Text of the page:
• 7th Anti-Tank Artillery Division, in Yambol
      • 7th Artillery Reconnaissance and Control Battery, in Yambol
      • 7th Reconnaissance Battalion
      • 7th Engineer Battalion
      • 7th Signal Battalion, in Yambol
      • 7th Transport Battalion, in Yambol
      • 7th Supply Battalion, in Yambol
      • 7th Maintenance Battalion
      • 7th Chemical Defence Company
      • 7th Commandant's Company (Military Police), in Yambol
      • 7th Divisional Detachment for Medical Support (7ми Дивизионен Отряд за Медицинско Осигуряване, Medical-Sanitary Battalion in wartime)
    • 16th Motor Rifle Division, in Burgas
      • 16th Motor Rifle Regiment, in Sredets
      • 33rd Motor Rifle Regiment, in Zvezdets
      • 37th Motor Rifle Regiment, in Tsarevo
      • 96th Motor Rifle Regiment, in Dolni Chiflik
      • 88th Artillery Regiment, in Sredets (at some point in the 1980s reduced to 88th Artillery Support Division)
      • Anti-aircraft Missile Regiment
      • 16th Reconnaissance Battalion
      • Self-propelled Field Artillery Division
      • 16th Anti-tank Artillery Division
      • 16th Missile Division, in Grudovo
      • 16th Multiple Rocket Launch Artillery Division
      • 16th Engineer Battalion
      • 16th Signal Battalion
      • 16th Transport Battalion
      • 16th Supply Battalion
      • 16th Maintenance Battalion
      • 16th Artillery Reconnaissance and Control Battery
      • 16th Chemical Defence Company
      • 16th Commandant's Company (Military Police)
      • 16th Divisional Detachment for Medical Support (Medical-Sanitary Battalion in wartime)
    • 18th Motor Rifle Division, in Shumen (a training/reserve formation to be brought up to strength in times of war)
      • 29th Motor Rifle Regiment, in Shumen
      • 40th Motor Rifle Regiment, in Razgrad
      • 45th Motor Rifle Regiment, in Dobrich
      • 86th Tank Regiment, in Shumen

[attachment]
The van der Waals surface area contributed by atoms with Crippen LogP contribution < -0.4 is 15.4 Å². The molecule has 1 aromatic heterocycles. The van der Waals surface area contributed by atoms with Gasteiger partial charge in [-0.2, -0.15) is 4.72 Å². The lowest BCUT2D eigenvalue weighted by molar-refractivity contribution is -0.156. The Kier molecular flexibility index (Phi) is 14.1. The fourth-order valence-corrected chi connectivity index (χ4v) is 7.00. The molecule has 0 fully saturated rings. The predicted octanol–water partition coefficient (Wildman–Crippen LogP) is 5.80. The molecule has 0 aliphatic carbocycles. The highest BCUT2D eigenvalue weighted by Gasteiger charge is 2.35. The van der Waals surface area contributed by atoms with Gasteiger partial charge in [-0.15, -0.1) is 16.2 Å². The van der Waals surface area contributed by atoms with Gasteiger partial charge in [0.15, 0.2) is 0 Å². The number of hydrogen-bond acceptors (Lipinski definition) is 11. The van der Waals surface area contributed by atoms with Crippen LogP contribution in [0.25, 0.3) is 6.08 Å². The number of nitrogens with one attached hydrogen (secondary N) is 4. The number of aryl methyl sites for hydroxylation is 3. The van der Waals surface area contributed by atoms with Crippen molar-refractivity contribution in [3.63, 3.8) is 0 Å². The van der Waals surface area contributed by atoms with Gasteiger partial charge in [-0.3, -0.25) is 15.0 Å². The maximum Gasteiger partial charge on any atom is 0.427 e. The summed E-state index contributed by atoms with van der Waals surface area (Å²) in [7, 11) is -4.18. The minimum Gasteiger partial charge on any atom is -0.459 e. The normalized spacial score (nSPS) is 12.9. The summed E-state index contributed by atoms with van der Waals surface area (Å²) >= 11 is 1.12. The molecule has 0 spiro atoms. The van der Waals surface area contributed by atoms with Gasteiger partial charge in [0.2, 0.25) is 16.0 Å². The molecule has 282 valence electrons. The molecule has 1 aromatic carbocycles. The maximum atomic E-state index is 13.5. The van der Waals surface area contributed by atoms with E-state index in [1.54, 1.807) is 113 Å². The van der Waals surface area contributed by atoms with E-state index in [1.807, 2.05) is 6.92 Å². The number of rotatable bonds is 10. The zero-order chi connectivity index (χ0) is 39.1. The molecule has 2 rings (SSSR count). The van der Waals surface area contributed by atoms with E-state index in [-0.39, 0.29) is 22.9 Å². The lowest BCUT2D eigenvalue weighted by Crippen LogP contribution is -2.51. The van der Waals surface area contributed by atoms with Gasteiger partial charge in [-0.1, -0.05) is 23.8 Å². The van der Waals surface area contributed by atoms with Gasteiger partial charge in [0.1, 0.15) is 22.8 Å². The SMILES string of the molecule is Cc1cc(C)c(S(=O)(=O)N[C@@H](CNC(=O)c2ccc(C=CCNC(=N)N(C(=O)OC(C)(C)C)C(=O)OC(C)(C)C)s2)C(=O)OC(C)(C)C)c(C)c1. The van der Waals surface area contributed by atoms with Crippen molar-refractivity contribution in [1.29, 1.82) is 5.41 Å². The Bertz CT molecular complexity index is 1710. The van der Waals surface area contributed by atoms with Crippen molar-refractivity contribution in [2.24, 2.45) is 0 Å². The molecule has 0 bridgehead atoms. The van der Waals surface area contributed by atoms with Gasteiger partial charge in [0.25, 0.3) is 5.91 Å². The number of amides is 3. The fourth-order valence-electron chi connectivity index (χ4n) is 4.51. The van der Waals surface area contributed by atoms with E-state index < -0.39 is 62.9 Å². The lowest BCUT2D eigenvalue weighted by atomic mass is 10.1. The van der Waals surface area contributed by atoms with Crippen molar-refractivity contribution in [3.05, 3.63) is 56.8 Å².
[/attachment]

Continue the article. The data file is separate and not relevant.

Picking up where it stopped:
• 47th Artillery Regiment, in Targovishte
      • Anti-aircraft Missile Regiment
      • 18th Reconnaissance Battalion
      • 18th Anti-tank Artillery Division
      • 18th Missile Division, in Shumen
      • 18th Multiple Rocket Launch Artillery Division
      • 18th Engineer Battalion
      • 18th Signal Battalion
      • 18th Transport Battalion
      • 18th Supply Battalion
      • 18th Maintenance Battalion
      • 18th Artillery Reconnaissance and Control Battery
      • 18th Chemical Defence Company
      • 18th Commandant's Company (Military Police)
      • 18th Divisional Detachment for Medical Support (Medical-Sanitary Battalion in wartime)
    • 13th Tank Brigade, in Sliven
    • 24th Tank Brigade, in Aytos
    • Rocket Artillery Brigade
    • 66th Army Tactical Missile Brigade, in Kabile
    • 130th Mobile Missile-Technical Base, at Bezmer Air Base
    • 45th Army Artillery Regiment, in Targovishte (each combat division has 3 fire batteries)
      • Regimental Command (Kомандване)
      • Regimental Staff (Щаб)
      • Fire Control Battery (Батарея за Управление)
      • 1st 130-mm Gun Artillery Division (1ви 130-мм Оръдеен Артилерийски Дивизион)
      • 2nd 130-mm Gun Artillery Division (cadred) (2ри 130-мм Оръдеен Артилерийски Дивизион) (кадриран)
      • 3rd 152-mm 152 mm Howitzer-Gun Artillery Division (3ти 152-мм Гаубично-оръдеен Артилерийски Дивизион с МЛ-20)
      • 4th 152-mm 152 mm Howitzer-Gun Artillery Division (cadred) (4ти 152-мм Гаубично-оръдеен Артилерийски Дивизион с МЛ-20) (кадриран)
      • 5th 122-mm Rocket Artillery Division (5ти Реактивен артилерийски дизивион с БМ 21 "Град")
      • Training Mixed Artillery Division (Учебен Смесен Артилерийски Дивизион)
      • support units (обслужващи подразделения)